Would Joan Laporta's FC Barcelona Survive Independence of Catalunya?
In recent days, the issue of Catalan independence again came to the fore when Joan Laporta, president of FC Barcelona, laid a wreath at the monument of Catalan nationalist Rafael Casanova on behalf of Barcelona alongside coach Pep Guardiola, another Catalan independence advocate, and many first-team members.
Laporta and the squad then went to another event in Ciutadella Park, and finally lead a march in the evening under banner 'We are a Nation, and We Want a Free State" to mark the National Day of Catalunya on the invitation of Onze de Setembre, a Catalan separatist.
Laporta has long been a Catalan nationalist and though he attended the march in his personal capacity and not as a president of Barcelona, under him the club has become politicized for association with Catalan independence sentiment.
Laporta, a co-founder of Partit per la independencia—a now defunct party to support Catalan separatism—has also never refuted that he might venture into politics after he leaves FC Barcelona in 2010.
An online poll by Barcelona’s daily Sport reflected that only 40 percent of Barça fans back Laporta on leading the march. This episode has been highly controversial in and outside Catalunya and Laporta has been immensely criticized in the media. Radio Cadena COPE even labeled him as an "independence fanatic". La Vanguardia said that Laporta "should not really mix sport and politics in this way."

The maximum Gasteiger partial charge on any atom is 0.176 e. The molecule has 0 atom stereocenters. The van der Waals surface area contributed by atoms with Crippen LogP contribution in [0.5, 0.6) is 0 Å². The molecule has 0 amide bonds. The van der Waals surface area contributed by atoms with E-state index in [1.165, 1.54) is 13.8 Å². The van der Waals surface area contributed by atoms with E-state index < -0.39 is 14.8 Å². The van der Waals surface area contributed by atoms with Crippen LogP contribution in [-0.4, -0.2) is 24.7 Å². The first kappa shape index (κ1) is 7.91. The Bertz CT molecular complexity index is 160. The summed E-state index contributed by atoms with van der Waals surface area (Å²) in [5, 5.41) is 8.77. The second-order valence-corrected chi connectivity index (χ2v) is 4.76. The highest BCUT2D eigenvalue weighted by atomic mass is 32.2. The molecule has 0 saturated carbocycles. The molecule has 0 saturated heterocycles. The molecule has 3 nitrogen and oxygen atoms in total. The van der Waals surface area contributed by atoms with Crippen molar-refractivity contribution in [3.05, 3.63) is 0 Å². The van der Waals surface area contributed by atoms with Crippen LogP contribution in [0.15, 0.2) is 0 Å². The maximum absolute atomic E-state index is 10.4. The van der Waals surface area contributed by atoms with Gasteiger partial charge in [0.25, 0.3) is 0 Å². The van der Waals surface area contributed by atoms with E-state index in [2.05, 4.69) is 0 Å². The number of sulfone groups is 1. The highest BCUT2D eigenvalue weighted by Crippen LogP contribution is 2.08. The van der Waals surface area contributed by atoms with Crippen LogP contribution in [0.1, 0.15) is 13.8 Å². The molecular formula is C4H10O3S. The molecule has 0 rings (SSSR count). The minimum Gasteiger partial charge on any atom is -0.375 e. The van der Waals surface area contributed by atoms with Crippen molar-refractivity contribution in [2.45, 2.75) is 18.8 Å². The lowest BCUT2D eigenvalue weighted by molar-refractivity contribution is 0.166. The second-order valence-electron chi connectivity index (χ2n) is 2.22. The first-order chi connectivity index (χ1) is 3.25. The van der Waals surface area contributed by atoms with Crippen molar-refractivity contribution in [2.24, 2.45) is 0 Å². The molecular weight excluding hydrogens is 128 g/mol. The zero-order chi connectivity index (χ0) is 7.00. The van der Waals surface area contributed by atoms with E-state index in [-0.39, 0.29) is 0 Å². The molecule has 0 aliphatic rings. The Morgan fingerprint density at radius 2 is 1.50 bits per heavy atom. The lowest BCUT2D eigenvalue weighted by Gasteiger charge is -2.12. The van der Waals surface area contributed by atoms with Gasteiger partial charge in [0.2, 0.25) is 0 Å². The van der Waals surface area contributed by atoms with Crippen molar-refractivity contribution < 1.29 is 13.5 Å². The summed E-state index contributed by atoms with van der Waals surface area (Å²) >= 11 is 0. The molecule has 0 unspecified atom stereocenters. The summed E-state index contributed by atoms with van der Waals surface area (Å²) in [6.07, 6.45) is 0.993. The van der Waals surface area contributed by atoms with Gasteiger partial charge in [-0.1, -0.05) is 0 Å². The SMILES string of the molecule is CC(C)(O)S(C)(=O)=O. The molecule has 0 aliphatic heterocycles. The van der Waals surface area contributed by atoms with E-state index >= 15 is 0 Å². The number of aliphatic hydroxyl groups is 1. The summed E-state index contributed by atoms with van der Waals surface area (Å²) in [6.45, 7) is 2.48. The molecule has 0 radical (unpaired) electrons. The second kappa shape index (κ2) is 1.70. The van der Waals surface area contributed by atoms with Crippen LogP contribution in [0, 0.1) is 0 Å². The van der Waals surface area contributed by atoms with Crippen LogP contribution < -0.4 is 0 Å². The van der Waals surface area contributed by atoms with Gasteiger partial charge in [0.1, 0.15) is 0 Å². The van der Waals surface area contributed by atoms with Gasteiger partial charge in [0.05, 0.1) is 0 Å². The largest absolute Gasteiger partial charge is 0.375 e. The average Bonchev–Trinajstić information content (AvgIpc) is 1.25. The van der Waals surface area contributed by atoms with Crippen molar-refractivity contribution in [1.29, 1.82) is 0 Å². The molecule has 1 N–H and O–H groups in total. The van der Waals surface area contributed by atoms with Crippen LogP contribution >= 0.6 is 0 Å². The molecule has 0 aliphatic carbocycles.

Laporta has since defended his position saying that "Freedom of expression is a right and have the right to demonstrate. I come to express my national consciousness."
The scary, but presently unlikely, question for Barça fans—at home and abroad—is that what might happen to their beloved soccer club if even Catalunya becomes an independent state free from Spain?
Catalunya is small but wealthy region of only 7.3 million which is not large enough in geography and numbers to support a big league to rival La Liga or other top leagues in Europe.
In the absence of large support for independence, Barcelona will remain an emotional substitute for those favoring statehood and “the unarmed army of Catalunya” to borrow a phrase from Manuel Vazquez Montalban.
Still, if currently what is inconceivable ever happens, Barcelona may be expected to lose its current status at the top of world club soccer and become a national relic of the Catalan independence struggle, a thing of the past.
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